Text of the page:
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Lost and found: The Quest for Seniors’ Mental Health

Lost and found: The Quest for Seniors’ Mental Health

No matter which way you turn, working with seniors not only requires but demands a personal approach.

Joyce Hesketh

Purchase

By Karin Wilson

Bill McCracken at a respite and recreation club offered by the Interior Alzheimer Support Society at Fernbrae Manor. Photo by Daniel Hayduk

It’s the silent elephant in the room for many seniors and their families. Misunderstanding and stigma too often prevent people from acknowledging mental health problems and accessing available resources. The fear is so pervasive that seniors interviewed for this story asked that their true identities not be revealed

Christine doesn't sweat the small stuff, and apparently that includes a reporter arriving on her front doorstep 45-minutes early while her hair is still in curlers.

At age 85, she simply welcomes me into the expansive home she’s lived in for the last 15 years. Within minutes we’re nattering about everything from the state of the British government to the implications of the HST.

Christine’s eyes sparkle throughout and she laughs with ease. On a few occasions I have to repeat myself, but I can tell I probably spoke too quietly for anyone to hear, let alone a lively woman without a hearing aid. When her son Fred and daughter-in-law Linda arrive, we get down to business, moving to the table with our cups of tea.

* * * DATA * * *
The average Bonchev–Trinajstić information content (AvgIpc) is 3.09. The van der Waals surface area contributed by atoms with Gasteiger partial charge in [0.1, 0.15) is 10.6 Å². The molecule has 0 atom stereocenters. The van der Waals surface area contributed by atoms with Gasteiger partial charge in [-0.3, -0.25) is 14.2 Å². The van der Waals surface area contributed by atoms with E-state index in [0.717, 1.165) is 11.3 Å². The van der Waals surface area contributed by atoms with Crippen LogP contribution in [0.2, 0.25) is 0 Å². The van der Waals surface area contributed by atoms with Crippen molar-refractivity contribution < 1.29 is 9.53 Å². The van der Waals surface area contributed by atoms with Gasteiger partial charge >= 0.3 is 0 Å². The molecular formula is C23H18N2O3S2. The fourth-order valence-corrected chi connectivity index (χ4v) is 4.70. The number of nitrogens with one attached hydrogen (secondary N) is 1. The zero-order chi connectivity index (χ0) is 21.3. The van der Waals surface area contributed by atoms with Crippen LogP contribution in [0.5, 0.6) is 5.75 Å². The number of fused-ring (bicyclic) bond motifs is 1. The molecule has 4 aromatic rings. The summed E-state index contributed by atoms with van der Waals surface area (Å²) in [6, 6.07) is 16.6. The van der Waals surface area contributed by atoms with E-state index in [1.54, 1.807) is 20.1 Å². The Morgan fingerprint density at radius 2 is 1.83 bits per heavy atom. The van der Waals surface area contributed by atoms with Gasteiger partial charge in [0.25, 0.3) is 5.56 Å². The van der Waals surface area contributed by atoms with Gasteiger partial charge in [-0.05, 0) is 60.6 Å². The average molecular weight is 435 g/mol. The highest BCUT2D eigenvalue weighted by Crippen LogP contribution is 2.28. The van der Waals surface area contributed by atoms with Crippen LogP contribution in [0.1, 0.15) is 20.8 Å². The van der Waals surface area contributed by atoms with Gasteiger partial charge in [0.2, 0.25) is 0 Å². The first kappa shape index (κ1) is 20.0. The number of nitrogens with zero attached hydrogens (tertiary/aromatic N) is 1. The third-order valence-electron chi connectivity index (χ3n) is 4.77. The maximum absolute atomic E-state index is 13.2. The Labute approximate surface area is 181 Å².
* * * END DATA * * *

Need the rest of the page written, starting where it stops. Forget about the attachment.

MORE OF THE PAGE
At this point her story unfolds.

Four years ago no one would have predicted Christine could ever have an intelligent conversation again. Her doctors had given her an intellectual death sentence — vascular dementia — the second most common form of dementia after Alzheimer’s. Her family was told she would live with it for the rest of her days, and those days were numbered in the dozens.

Her two sons, both living in Ontario, prepared themselves for the worst. They had already lost their father and now their mother was moving into the same care home in the South Okanagan. Her petite five-foot-three frame had dwindled to 85-pounds. She barely ate, barely spoke and when she did her talk was filled with dread.

“She wasn’t eating because she thought she didn’t have enough money. At one point my brother had to take in a water bottle with his name on it because she wouldn’t drink the water at the care home. She was afraid she had to pay for it,” Fred says, picking up the story at a stage where Christine’s memory fails her, “luckily” she laughs.

Once in the home, a psychiatric nurse who knew Christine from the days when she was caring for her husband, pulled Fred’s brother, Bob, aside and suggested he have her reassessed. He wasn’t convinced she had dementia at all.

It took tremendous lobbying on Bob’s part to get this accomplished, but when Christine finally saw a geriatric psychiatrist in Kelowna — one of only three such specialists in the Okanagan — the nurse’s suspicions were confirmed. Christine didn’t have dementia — she was severely clinically depressed.